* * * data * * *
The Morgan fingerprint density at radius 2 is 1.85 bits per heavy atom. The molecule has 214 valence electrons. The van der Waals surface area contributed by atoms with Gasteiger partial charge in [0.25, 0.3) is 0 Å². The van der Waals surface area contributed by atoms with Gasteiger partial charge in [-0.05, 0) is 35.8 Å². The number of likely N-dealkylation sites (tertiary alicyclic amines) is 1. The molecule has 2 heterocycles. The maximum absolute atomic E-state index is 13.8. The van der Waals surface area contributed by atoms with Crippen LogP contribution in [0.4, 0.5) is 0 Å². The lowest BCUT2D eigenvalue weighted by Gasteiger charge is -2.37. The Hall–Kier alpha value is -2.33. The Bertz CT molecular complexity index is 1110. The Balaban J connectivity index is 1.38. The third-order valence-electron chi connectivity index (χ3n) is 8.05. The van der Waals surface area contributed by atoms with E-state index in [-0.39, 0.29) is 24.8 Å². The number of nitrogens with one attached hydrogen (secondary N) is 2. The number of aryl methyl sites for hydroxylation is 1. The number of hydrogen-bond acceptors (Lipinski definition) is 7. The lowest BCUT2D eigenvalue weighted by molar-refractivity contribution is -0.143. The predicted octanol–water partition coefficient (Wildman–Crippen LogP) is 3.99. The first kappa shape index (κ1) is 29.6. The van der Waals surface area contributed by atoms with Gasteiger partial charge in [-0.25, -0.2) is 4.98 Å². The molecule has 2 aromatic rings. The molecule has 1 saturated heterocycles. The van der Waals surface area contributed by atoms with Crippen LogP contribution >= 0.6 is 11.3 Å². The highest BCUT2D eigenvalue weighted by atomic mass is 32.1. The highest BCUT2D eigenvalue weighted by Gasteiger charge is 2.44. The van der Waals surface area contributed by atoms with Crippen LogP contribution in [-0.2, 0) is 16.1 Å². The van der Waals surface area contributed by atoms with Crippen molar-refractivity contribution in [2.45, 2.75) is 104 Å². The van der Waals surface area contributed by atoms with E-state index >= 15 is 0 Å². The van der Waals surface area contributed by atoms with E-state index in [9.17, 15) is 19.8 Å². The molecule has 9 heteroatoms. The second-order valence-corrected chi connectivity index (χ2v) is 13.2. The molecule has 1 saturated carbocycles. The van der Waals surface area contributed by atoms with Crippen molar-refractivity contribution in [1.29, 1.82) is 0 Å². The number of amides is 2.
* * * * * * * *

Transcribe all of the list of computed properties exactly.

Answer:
The Morgan fingerprint density at radius 2 is 1.85 bits per heavy atom. The molecule has 214 valence electrons. The van der Waals surface area contributed by atoms with Gasteiger partial charge in [0.25, 0.3) is 0 Å². The van der Waals surface area contributed by atoms with Gasteiger partial charge in [-0.05, 0) is 35.8 Å². The number of likely N-dealkylation sites (tertiary alicyclic amines) is 1. The molecule has 2 heterocycles. The maximum absolute atomic E-state index is 13.8. The van der Waals surface area contributed by atoms with Crippen LogP contribution in [0.4, 0.5) is 0 Å². The lowest BCUT2D eigenvalue weighted by Gasteiger charge is -2.37. The Hall–Kier alpha value is -2.33. The Bertz CT molecular complexity index is 1110. The Balaban J connectivity index is 1.38. The third-order valence-electron chi connectivity index (χ3n) is 8.05. The van der Waals surface area contributed by atoms with E-state index in [-0.39, 0.29) is 24.8 Å². The number of nitrogens with one attached hydrogen (secondary N) is 2. The number of aryl methyl sites for hydroxylation is 1. The number of hydrogen-bond acceptors (Lipinski definition) is 7. The lowest BCUT2D eigenvalue weighted by molar-refractivity contribution is -0.143. The predicted octanol–water partition coefficient (Wildman–Crippen LogP) is 3.99. The first kappa shape index (κ1) is 29.6. The van der Waals surface area contributed by atoms with Gasteiger partial charge in [-0.25, -0.2) is 4.98 Å². The molecule has 2 aromatic rings. The molecule has 1 saturated heterocycles. The van der Waals surface area contributed by atoms with Crippen LogP contribution >= 0.6 is 11.3 Å². The highest BCUT2D eigenvalue weighted by atomic mass is 32.1. The highest BCUT2D eigenvalue weighted by Gasteiger charge is 2.44. The van der Waals surface area contributed by atoms with Crippen LogP contribution in [-0.2, 0) is 16.1 Å². The van der Waals surface area contributed by atoms with Crippen molar-refractivity contribution in [2.45, 2.75) is 104 Å². The van der Waals surface area contributed by atoms with E-state index >= 15 is 0 Å². The van der Waals surface area contributed by atoms with E-state index in [9.17, 15) is 19.8 Å². The molecule has 9 heteroatoms. The second-order valence-corrected chi connectivity index (χ2v) is 13.2. The molecule has 1 saturated carbocycles. The van der Waals surface area contributed by atoms with Crippen molar-refractivity contribution in [1.29, 1.82) is 0 Å². The number of amides is 2.